Why is it okay for players to cheat, but not coaches?

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On Monday, Keith Olbermann ran a smart segment during his show in which he talked about cheating in sports. To recap, Olbermann touched on the latest string of cheating accusations – from Mike Tomlin’s rumba on the sideline to Jason Kidd’s soda fumble – by reminding everyone that cheating in sports goes back as far as sports itself. The curved hockey stick. The dunk. Even the forward pass. All of these at one point or another were considered cheating, only to be legalized once they became so rampant, the leagues had no other choice to allow them. Basically, people got over it.

In the modern day, things aren’t so different. And while the public won’t ever embrace a corked bat quite like the curveball (which was also illegal at one point) and rules changes won’t ever allow HGH (at least openly) the level of apathy when it comes to players cheating in sports has reached a similar point. From most accounts the Seattle Seahawks are running a PED ring that would rival Lance Armstrong’s USPS team and yet, no one seems to give a shit.

But coaches cheating? Apparently that’s where the line gets crossed. At least based on the attention last week’s incidents received. In a way I suppose I understand why. Coaches for the most part, are the lone entity in sports that have any perceived purity left. No one’s surprised when they find out a baseball player was caught injecting pterodactyl DNA into his ass but when a coach cheats? That’s a whole other story. These are leaders of men. Luminaries expected to honor and respect the integrity of the game.

Of course, we know most of that is bullshit since, after all, lots of coaches are former players, but still. That hasn’t stopped people from consecrating coaches as being above this sort of thing. And that’s kind of ridiculous.

Even Vince Lombardi – the godfather of sanctimonious pedagogy – was made famous by his quote:

“Winning is the only thing that matters in sport”

Not “winning right” or “winning with integrity.”  Just winning. To assume that Lombardi was so scrupulous that he’d be immune to cheating in order to gain an advantage would be outright naïve. And while it’s fun to think of the mythology of coaches as these morally superior sports figures, it’s important to remember that coaches, like players, are among the most fiercely competitive people on the planet. When push comes to shove, most of them would rather reap the rewards of winning with a guilty conscience than be a virtuous loser. See also: Every college football coach ever.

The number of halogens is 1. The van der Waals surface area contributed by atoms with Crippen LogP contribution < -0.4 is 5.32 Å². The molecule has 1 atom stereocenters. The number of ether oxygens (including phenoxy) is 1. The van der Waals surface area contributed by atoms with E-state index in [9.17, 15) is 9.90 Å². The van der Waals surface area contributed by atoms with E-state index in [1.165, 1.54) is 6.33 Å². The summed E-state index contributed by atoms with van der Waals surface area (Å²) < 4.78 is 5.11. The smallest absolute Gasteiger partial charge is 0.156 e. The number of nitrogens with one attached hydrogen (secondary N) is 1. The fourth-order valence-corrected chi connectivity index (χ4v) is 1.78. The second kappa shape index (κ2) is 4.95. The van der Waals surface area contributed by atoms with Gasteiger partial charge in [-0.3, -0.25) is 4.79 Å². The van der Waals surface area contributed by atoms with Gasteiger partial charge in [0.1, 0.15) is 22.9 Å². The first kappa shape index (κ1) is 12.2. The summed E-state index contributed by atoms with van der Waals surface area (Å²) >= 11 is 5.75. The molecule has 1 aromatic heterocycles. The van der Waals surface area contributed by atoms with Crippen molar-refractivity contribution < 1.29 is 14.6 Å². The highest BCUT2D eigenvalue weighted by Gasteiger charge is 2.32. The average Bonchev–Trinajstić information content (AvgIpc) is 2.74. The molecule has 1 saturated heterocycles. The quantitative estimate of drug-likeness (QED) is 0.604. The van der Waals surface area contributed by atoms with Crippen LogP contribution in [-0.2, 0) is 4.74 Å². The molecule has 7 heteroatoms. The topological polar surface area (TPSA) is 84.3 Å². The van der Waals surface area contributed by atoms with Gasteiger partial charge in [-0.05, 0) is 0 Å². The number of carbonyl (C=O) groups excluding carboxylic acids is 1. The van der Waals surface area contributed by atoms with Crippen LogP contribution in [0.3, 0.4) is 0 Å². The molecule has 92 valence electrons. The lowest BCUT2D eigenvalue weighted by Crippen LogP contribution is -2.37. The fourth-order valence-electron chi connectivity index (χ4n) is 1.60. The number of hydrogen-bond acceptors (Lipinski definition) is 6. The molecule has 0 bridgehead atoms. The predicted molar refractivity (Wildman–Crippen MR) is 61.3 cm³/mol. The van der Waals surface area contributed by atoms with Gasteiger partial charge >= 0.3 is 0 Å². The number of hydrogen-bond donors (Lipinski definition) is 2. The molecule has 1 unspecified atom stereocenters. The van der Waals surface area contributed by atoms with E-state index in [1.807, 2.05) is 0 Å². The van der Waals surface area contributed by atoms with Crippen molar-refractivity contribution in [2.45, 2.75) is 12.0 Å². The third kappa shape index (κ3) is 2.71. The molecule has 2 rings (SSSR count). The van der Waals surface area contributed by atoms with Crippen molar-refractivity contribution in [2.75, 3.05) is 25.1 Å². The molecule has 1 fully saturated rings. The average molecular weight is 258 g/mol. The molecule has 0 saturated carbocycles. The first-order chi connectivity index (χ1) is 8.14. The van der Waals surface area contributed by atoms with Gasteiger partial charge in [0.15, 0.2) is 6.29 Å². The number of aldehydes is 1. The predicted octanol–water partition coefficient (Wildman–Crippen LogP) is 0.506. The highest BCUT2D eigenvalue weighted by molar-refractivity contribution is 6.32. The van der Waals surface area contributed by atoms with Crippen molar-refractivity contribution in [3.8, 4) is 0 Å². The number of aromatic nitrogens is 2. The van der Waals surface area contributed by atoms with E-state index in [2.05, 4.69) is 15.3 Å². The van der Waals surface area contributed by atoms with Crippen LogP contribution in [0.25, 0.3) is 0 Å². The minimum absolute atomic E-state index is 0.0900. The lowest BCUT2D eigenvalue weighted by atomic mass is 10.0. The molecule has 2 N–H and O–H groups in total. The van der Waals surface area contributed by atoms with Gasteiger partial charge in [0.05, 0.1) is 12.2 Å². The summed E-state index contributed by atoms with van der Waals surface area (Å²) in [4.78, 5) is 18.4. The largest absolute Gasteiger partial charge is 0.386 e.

Of course, winning isn’t the only benefit to cheating. Lombardi’s principals may have made him above corruption, but put a 5 million per year salary in front of him along with the latest science and technology and something tells me old Vince might have second thoughts.

That’s really what all this comes down to. The stakes are higher than ever and they’ll only go higher. And because of that, coaches are susceptible to the same temptations as players. Due to the nature of their job, maybe even more so.

It’s easy to see a coach standing on the sideline and think they’ve got it easy but the reality is, coaching is a shit job. They work 16 hour days, face intense scrutiny, and become so singularly focused on winning that the majority of them spend more time in the film room than they do with their own families. It’s a constant pressure cooker that, in just this season, has nearly claimed the life of two coaches.

But that’s what it takes. When only 32 positions are available and technology, advanced metrics, and more widely available talent have so evened the playing field, the difference between winning and losing can come down to the most miniscule differences. Staying up until 3:00 a.m. because you’re afraid the opposing coach will be up until 2:30 a.m. isn’t good for your health, but as Drew Magary said, “coaches are freaks.” He’s right, coaches are sociopaths. It shouldn’t be a shock or ethically jarring that Tomlin and Kidd cheated. Hell, it’s surprising that more coaches haven’t been caught trying.

Especially when you consider the risk versus reward. We like to think of coaches as being everything that players aren’t. Calm, level headed influencers who make smart, rational decisions but again, they’re driven by many of the same things – fame, money, power. But none of those things are attainable without success. Bill Belichick got docked half a fucking million and a first round draft pick for spying on other teams and you know what? He wouldn’t do a damn thing different. 500,000 is pennies compared to what he’s earned from the success he’s achieved. Is that success tainted? Maybe so, but his job security isn’t. In a league that gets you in the “hot seat” discussion after so much as a three-game losing streak, that alone is worth it.

So maybe it’s time we change our expectations of coaches. We’ve known for awhile that plenty of them are scandalous when it comes to recruiting or incentivizing players, but it goes deeper than that. Coaches are paid to win and if that means flying unmanned drones over an opponent’s practice facility or tossing a goddamn banana peel out in front of a return man, they’ll do it. Because ultimately, coaches are no different than players. They’re just better at hiding it.

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